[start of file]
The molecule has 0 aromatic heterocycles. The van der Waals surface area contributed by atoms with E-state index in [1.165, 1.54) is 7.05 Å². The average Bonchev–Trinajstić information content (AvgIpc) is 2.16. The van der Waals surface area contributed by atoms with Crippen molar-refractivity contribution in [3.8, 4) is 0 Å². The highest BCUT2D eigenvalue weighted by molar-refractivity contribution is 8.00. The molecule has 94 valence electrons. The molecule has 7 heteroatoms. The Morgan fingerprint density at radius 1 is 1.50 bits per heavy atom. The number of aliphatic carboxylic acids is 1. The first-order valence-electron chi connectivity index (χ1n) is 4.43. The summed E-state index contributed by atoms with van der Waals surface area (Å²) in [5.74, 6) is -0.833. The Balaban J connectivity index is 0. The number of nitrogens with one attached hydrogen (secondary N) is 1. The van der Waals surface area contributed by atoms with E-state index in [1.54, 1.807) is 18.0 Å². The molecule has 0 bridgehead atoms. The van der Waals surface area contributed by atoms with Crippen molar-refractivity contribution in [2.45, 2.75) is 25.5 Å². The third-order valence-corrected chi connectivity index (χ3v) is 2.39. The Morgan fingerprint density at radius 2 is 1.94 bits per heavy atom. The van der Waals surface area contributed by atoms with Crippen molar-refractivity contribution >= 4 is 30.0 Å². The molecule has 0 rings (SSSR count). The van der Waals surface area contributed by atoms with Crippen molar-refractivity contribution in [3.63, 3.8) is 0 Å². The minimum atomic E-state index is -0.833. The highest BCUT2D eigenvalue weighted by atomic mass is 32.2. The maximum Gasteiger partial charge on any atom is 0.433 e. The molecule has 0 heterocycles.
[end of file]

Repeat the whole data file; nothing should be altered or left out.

The molecule has 0 aromatic heterocycles. The van der Waals surface area contributed by atoms with E-state index in [1.165, 1.54) is 7.05 Å². The average Bonchev–Trinajstić information content (AvgIpc) is 2.16. The van der Waals surface area contributed by atoms with Crippen molar-refractivity contribution in [3.8, 4) is 0 Å². The highest BCUT2D eigenvalue weighted by molar-refractivity contribution is 8.00. The molecule has 94 valence electrons. The molecule has 7 heteroatoms. The Morgan fingerprint density at radius 1 is 1.50 bits per heavy atom. The number of aliphatic carboxylic acids is 1. The first-order valence-electron chi connectivity index (χ1n) is 4.43. The summed E-state index contributed by atoms with van der Waals surface area (Å²) in [5.74, 6) is -0.833. The Balaban J connectivity index is 0. The number of nitrogens with one attached hydrogen (secondary N) is 1. The van der Waals surface area contributed by atoms with E-state index in [1.54, 1.807) is 18.0 Å². The molecule has 0 bridgehead atoms. The van der Waals surface area contributed by atoms with Crippen molar-refractivity contribution in [2.45, 2.75) is 25.5 Å². The third-order valence-corrected chi connectivity index (χ3v) is 2.39. The Morgan fingerprint density at radius 2 is 1.94 bits per heavy atom. The van der Waals surface area contributed by atoms with Crippen molar-refractivity contribution >= 4 is 30.0 Å². The molecule has 0 rings (SSSR count). The van der Waals surface area contributed by atoms with Crippen molar-refractivity contribution in [3.63, 3.8) is 0 Å². The minimum atomic E-state index is -0.833. The highest BCUT2D eigenvalue weighted by atomic mass is 32.2. The maximum Gasteiger partial charge on any atom is 0.433 e. The molecule has 0 heterocycles.